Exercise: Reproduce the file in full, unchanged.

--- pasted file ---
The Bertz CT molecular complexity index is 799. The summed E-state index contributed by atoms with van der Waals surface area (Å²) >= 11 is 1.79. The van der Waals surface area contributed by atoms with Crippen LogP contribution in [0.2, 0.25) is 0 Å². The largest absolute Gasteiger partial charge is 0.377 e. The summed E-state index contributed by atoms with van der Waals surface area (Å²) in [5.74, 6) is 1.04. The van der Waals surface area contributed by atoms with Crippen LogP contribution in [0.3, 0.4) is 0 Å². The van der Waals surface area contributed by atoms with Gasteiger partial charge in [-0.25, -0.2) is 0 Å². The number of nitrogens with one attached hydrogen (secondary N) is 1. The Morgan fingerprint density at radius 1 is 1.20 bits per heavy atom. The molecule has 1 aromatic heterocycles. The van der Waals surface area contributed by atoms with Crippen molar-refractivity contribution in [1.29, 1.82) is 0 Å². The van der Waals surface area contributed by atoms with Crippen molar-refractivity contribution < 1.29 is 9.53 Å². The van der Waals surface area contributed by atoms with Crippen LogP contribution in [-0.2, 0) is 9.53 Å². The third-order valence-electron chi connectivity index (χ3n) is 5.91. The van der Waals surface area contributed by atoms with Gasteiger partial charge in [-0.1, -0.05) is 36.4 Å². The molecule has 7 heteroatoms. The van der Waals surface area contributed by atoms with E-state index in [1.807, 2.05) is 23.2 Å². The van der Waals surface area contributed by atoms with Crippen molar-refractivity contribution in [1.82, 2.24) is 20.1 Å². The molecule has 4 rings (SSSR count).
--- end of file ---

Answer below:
The Bertz CT molecular complexity index is 799. The summed E-state index contributed by atoms with van der Waals surface area (Å²) >= 11 is 1.79. The van der Waals surface area contributed by atoms with Crippen LogP contribution in [0.2, 0.25) is 0 Å². The largest absolute Gasteiger partial charge is 0.377 e. The summed E-state index contributed by atoms with van der Waals surface area (Å²) in [5.74, 6) is 1.04. The van der Waals surface area contributed by atoms with Crippen LogP contribution in [0.3, 0.4) is 0 Å². The van der Waals surface area contributed by atoms with Gasteiger partial charge in [-0.25, -0.2) is 0 Å². The number of nitrogens with one attached hydrogen (secondary N) is 1. The Morgan fingerprint density at radius 1 is 1.20 bits per heavy atom. The molecule has 1 aromatic heterocycles. The van der Waals surface area contributed by atoms with Crippen molar-refractivity contribution in [1.29, 1.82) is 0 Å². The van der Waals surface area contributed by atoms with Crippen molar-refractivity contribution < 1.29 is 9.53 Å². The van der Waals surface area contributed by atoms with Crippen LogP contribution in [-0.2, 0) is 9.53 Å². The third-order valence-electron chi connectivity index (χ3n) is 5.91. The van der Waals surface area contributed by atoms with Gasteiger partial charge in [-0.1, -0.05) is 36.4 Å². The molecule has 7 heteroatoms. The van der Waals surface area contributed by atoms with E-state index in [1.807, 2.05) is 23.2 Å². The van der Waals surface area contributed by atoms with Crippen molar-refractivity contribution in [1.82, 2.24) is 20.1 Å². The molecule has 4 rings (SSSR count).